Burmese shadow government builds fighting Defence Force

PHOTO: The People's Defence Force in Myanmar released a video showing battle ready new troops. (via Twitter video screengrab)

After Myanmar’s Feb 1 military coup threw the country into turmoil, a collection of deposed leaders formed the National Unity Government, who announced they were forming the People’s Defence Force to fight back. Yesterday the new military force was seen in a video of uniformed trainees finishing their instruction and prepared for combat. The video shows about 100 men marching in camouflage through jungles carrying a red flag with a white star on it.

The military junta has sunk the country into civil unrest and humanitarian crisis, and jailed former leader Aung San Suu Kyi, charging her with various politically motivated charges. The NUG formed as a shadow government in hopes of challenging military rule to restore order to the country. The defence minister for the shadow government posted the video of the recruits graduating to combat-ready on Friday.

The military junta responded to the new force by labelling it as a terrorist organisation. They seized power claiming that Myanmar’s most recent election was fraudulent, though an electoral commission found no evidence of fraud, and as such have declared the NUG as treasonous.

The People’s Defence Force trains while the military junta fights daily civilian protests in cities around the country and frequent clashes with insurgents in the countryside across the nation. Businesses have shuttered due to the unrest bringing about widespread poverty. Numerous local militias have grown in opposition to the military.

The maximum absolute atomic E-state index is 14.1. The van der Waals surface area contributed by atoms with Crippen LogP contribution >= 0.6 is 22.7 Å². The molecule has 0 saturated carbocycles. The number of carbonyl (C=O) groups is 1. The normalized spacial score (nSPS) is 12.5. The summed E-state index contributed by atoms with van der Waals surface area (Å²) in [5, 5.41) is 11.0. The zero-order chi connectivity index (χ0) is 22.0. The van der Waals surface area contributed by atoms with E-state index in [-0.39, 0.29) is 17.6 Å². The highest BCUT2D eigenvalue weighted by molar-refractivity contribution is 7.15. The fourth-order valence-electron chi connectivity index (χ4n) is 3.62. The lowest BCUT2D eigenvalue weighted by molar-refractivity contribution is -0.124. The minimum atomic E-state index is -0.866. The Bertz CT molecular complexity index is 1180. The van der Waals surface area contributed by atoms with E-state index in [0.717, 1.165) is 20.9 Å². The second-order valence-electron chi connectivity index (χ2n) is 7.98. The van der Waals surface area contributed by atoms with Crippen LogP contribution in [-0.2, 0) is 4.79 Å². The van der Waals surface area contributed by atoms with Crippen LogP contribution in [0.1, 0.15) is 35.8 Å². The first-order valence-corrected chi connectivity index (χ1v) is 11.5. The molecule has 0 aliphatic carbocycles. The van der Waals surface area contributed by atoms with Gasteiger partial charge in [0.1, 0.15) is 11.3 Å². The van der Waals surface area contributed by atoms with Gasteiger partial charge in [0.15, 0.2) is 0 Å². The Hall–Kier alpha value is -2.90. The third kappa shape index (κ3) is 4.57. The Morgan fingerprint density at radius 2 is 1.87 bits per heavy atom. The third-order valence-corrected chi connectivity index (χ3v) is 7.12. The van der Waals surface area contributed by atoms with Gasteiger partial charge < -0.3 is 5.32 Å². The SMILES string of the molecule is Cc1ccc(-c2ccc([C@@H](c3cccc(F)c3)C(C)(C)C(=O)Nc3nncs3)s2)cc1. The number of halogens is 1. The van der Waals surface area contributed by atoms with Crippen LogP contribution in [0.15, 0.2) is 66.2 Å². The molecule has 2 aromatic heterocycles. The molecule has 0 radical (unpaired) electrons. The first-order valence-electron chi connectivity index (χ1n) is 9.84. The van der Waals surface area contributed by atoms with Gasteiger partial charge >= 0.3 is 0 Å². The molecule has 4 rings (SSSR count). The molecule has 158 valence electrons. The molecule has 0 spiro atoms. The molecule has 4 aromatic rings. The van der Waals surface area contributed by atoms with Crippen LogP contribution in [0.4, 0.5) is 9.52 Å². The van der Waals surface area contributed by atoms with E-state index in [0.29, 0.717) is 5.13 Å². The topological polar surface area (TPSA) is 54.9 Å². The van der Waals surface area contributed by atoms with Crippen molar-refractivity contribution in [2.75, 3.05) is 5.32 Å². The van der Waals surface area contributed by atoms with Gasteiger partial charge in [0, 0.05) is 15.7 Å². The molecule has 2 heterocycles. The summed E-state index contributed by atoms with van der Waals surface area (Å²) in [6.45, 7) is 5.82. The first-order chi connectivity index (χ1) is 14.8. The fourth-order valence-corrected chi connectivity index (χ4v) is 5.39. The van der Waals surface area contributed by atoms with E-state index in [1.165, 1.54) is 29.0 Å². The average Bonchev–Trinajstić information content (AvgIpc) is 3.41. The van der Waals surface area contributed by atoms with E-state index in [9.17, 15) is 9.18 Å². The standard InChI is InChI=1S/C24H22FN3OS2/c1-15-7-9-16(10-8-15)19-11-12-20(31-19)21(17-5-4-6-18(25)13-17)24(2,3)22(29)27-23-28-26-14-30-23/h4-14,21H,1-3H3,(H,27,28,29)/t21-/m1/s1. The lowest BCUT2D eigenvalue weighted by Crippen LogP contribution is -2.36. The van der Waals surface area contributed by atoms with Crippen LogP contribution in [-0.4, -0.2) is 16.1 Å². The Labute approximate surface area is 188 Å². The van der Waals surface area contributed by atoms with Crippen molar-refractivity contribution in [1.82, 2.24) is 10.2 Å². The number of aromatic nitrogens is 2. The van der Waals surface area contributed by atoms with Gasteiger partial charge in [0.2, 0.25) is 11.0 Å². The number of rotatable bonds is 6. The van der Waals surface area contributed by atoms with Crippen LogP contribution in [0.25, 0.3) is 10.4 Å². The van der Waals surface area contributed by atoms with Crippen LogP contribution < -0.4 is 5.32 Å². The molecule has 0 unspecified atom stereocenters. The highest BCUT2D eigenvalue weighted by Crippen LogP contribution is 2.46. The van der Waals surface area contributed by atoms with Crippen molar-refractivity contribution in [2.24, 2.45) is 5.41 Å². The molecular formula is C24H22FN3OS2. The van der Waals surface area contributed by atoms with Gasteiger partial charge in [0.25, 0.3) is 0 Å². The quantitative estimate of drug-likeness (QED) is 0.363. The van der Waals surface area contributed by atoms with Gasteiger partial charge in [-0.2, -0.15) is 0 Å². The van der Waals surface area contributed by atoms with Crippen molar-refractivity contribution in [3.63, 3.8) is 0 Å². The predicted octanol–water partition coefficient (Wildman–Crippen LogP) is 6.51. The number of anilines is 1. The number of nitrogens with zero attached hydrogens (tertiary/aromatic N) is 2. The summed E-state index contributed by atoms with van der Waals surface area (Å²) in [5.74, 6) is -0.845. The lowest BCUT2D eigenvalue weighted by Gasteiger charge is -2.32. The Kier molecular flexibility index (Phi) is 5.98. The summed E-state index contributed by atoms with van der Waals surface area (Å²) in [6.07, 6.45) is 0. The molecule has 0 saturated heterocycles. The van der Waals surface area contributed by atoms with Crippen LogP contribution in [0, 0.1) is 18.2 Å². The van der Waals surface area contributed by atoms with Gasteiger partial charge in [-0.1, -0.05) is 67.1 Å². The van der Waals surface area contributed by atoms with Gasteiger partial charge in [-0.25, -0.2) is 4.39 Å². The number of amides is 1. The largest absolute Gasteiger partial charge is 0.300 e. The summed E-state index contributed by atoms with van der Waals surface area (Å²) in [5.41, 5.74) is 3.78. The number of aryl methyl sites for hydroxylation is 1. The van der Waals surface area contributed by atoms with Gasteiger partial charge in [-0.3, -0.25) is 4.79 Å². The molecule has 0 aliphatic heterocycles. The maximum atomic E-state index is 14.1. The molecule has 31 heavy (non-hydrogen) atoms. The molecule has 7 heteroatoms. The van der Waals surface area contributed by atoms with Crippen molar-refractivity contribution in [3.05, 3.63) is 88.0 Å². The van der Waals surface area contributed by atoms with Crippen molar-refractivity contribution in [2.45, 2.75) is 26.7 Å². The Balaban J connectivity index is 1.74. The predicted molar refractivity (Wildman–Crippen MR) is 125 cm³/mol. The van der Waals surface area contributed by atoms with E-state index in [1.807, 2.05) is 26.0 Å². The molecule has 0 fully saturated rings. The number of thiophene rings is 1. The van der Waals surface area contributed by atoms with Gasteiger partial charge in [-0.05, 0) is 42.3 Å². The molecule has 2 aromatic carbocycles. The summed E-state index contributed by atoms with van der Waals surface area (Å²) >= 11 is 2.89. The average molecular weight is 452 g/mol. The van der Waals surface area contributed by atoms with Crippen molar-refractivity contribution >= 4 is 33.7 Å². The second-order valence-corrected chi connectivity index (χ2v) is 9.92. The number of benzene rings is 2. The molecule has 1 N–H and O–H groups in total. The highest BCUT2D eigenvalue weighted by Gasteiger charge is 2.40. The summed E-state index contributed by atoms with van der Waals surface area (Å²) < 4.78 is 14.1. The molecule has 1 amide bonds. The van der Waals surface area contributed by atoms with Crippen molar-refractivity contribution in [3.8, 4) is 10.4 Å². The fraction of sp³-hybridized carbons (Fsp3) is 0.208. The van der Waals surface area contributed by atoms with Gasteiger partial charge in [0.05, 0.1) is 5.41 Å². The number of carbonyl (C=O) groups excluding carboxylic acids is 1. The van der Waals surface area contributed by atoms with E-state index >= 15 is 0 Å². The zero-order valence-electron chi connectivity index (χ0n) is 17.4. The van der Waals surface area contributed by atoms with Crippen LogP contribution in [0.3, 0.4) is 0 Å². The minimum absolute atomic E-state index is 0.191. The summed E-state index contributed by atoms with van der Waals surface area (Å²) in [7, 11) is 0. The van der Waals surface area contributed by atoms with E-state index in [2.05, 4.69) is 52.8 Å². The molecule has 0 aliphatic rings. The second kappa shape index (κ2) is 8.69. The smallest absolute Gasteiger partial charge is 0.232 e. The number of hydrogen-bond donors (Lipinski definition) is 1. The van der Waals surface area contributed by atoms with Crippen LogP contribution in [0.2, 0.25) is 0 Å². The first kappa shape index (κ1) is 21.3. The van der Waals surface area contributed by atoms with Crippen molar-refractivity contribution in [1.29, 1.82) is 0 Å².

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Yesterday, local news in Yangon reported on 2 homemade explosive devices detonated in the city, seemingly aimed at a military truck and a police post. One person was reported injured in the bomb blasts.

Min Aung Hlaing, the leader of the Burmese military junta, has said that 50 police officers have been killed in skirmishes, though he did not cite figures for military deaths. Opposition forces claim to have killed many soldiers in their battles. He also claims that civilian deaths in the disputes total around 300, a stark difference from the numbers cited by the United Nations, which stated that at least 840 people have died at the juntas hands, while over 4,000 people have been imprisoned.

SOURCE: Bangkok Post


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Neill Fronde

Neill is a journalist from the United States with 10+ years broadcasting experience and national news and magazine publications. He graduated with a degree in journalism and communications from the University of California and has been living in Thailand since 2014.

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